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Employment Law Alert: Honda Scores Significant Win In ADA Case

On May 3, the Sixth Circuit issued an opinion affirming summary judgment in favor of Honda in an ADA case. At issue was whether Honda violated the ADA by failing to participate in good faith in the interactive process for determining whether a reasonable accommodation of an employee's disability was possible. The employee, Michael Kleiber, sustained a serious head injury following a fall, and was thereafter unable to resume his former production duties. He then sought the assistance of the Ohio Bureau of Vocational Rehabilitation ("OBVR") to work with Honda in trying to locate an alternate position for him. For its part, Honda -- which does not have written job descriptions -- had representatives go out to its production lines in an effort to identify any vacant jobs that Kleiber would be able to perform. They considered Kleiber for several such positions, but ultimately concluded that his limited dexterity and inability to work on uneven surfaces precluded his placement into any of these positions.

Kleiber sued Honda under the ADA, claiming that the Company acted in bad faith with respect to its duty under the ADA to engage in an interactive process for determining if a reasonable accommodation was possible, because it had not provided the OBVR with information on the jobs it reviewed. However, noting that the OBVR never requested this information, the trial court awarded summary judgment in Honda's favor, and the Sixth Circuit affirmed its decision. In so doing, the Sixth Circuit noted that "[w]e cannot conclude that failing to provide unrequested information is tantamount to bad faith." (Emphasis added). The Court also noted that the burden of proof was on Kleiber to demonstrate that a reasonable accommodation would have been possible in order to establish that Honda had acted in bad faith. This Kleiber had failed to do.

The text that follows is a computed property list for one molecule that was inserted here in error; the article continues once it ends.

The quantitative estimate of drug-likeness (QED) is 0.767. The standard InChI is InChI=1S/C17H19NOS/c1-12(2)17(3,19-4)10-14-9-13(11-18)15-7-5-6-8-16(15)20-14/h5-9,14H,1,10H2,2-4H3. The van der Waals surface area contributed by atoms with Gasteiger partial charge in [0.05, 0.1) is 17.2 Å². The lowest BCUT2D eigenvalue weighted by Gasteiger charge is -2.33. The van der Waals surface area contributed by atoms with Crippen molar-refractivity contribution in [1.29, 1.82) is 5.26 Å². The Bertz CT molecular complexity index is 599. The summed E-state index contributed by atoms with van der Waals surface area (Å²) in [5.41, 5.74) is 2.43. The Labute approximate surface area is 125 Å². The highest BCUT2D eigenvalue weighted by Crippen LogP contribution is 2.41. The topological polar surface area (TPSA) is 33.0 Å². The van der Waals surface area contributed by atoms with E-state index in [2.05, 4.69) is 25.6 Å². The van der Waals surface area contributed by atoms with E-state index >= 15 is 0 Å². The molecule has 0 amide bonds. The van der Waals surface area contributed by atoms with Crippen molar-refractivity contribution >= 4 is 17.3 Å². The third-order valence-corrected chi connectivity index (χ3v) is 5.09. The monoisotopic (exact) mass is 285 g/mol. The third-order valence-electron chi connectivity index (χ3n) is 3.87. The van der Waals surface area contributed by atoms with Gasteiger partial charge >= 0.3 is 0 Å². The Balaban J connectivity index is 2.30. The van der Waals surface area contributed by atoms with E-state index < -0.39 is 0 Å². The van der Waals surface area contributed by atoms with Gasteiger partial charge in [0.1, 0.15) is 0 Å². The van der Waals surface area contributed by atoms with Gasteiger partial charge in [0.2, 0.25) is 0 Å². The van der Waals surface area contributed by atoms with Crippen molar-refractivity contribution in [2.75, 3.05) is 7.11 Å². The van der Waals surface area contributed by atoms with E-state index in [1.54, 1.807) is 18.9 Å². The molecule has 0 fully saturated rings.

Bottom Line

This is obviously a good result for employers because it delineates the parameters of an employer's obligations with respect to the ADA's interactive process requirement.



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